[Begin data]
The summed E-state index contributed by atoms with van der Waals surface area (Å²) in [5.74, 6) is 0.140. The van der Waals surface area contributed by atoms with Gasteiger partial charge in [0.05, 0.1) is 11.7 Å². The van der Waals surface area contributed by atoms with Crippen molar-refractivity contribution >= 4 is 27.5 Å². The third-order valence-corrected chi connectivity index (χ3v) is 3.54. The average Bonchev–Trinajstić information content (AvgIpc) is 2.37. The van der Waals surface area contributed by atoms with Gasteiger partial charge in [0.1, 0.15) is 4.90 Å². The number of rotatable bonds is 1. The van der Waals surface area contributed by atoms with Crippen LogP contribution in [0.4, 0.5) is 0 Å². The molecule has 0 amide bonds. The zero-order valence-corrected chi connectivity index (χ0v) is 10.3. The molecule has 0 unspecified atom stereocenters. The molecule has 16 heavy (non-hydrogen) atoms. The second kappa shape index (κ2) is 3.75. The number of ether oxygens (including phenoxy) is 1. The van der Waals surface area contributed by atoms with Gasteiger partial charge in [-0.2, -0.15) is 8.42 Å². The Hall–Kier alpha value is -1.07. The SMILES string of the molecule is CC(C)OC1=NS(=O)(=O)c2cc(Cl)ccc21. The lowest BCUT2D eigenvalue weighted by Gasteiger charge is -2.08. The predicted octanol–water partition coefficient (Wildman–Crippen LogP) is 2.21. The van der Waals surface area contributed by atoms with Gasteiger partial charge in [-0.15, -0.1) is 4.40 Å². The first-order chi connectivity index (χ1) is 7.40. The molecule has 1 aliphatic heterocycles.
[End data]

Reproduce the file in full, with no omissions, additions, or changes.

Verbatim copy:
The summed E-state index contributed by atoms with van der Waals surface area (Å²) in [5.74, 6) is 0.140. The van der Waals surface area contributed by atoms with Gasteiger partial charge in [0.05, 0.1) is 11.7 Å². The van der Waals surface area contributed by atoms with Crippen molar-refractivity contribution >= 4 is 27.5 Å². The third-order valence-corrected chi connectivity index (χ3v) is 3.54. The average Bonchev–Trinajstić information content (AvgIpc) is 2.37. The van der Waals surface area contributed by atoms with Gasteiger partial charge in [0.1, 0.15) is 4.90 Å². The number of rotatable bonds is 1. The van der Waals surface area contributed by atoms with Crippen LogP contribution in [0.4, 0.5) is 0 Å². The molecule has 0 amide bonds. The zero-order valence-corrected chi connectivity index (χ0v) is 10.3. The molecule has 0 unspecified atom stereocenters. The molecule has 16 heavy (non-hydrogen) atoms. The second kappa shape index (κ2) is 3.75. The number of ether oxygens (including phenoxy) is 1. The van der Waals surface area contributed by atoms with Gasteiger partial charge in [-0.2, -0.15) is 8.42 Å². The Hall–Kier alpha value is -1.07. The SMILES string of the molecule is CC(C)OC1=NS(=O)(=O)c2cc(Cl)ccc21. The lowest BCUT2D eigenvalue weighted by Gasteiger charge is -2.08. The predicted octanol–water partition coefficient (Wildman–Crippen LogP) is 2.21. The van der Waals surface area contributed by atoms with Gasteiger partial charge in [-0.15, -0.1) is 4.40 Å². The first-order chi connectivity index (χ1) is 7.40. The molecule has 1 aliphatic heterocycles.